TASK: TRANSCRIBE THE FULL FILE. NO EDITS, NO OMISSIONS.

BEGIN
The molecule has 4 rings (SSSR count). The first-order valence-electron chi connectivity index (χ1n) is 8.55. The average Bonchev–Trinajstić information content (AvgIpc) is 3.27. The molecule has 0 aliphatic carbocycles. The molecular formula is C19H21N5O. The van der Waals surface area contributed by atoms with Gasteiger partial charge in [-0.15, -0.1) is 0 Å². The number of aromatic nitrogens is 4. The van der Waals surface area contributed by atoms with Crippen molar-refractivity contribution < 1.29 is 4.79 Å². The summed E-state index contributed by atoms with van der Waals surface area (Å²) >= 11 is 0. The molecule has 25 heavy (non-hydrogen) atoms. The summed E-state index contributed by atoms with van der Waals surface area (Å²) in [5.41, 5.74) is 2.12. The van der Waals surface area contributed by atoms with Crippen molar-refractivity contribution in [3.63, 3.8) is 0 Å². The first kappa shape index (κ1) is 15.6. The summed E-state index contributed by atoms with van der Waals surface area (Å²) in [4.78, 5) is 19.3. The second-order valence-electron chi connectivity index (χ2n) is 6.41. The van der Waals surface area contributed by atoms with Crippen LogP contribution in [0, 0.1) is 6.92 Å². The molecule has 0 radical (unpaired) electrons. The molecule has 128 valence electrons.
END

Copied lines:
The molecule has 4 rings (SSSR count). The first-order valence-electron chi connectivity index (χ1n) is 8.55. The average Bonchev–Trinajstić information content (AvgIpc) is 3.27. The molecule has 0 aliphatic carbocycles. The molecular formula is C19H21N5O. The van der Waals surface area contributed by atoms with Gasteiger partial charge in [-0.15, -0.1) is 0 Å². The number of aromatic nitrogens is 4. The van der Waals surface area contributed by atoms with Crippen molar-refractivity contribution < 1.29 is 4.79 Å². The summed E-state index contributed by atoms with van der Waals surface area (Å²) >= 11 is 0. The molecule has 25 heavy (non-hydrogen) atoms. The summed E-state index contributed by atoms with van der Waals surface area (Å²) in [5.41, 5.74) is 2.12. The van der Waals surface area contributed by atoms with Crippen molar-refractivity contribution in [3.63, 3.8) is 0 Å². The first kappa shape index (κ1) is 15.6. The summed E-state index contributed by atoms with van der Waals surface area (Å²) in [4.78, 5) is 19.3. The second-order valence-electron chi connectivity index (χ2n) is 6.41. The van der Waals surface area contributed by atoms with Crippen LogP contribution in [0, 0.1) is 6.92 Å². The molecule has 0 radical (unpaired) electrons. The molecule has 128 valence electrons.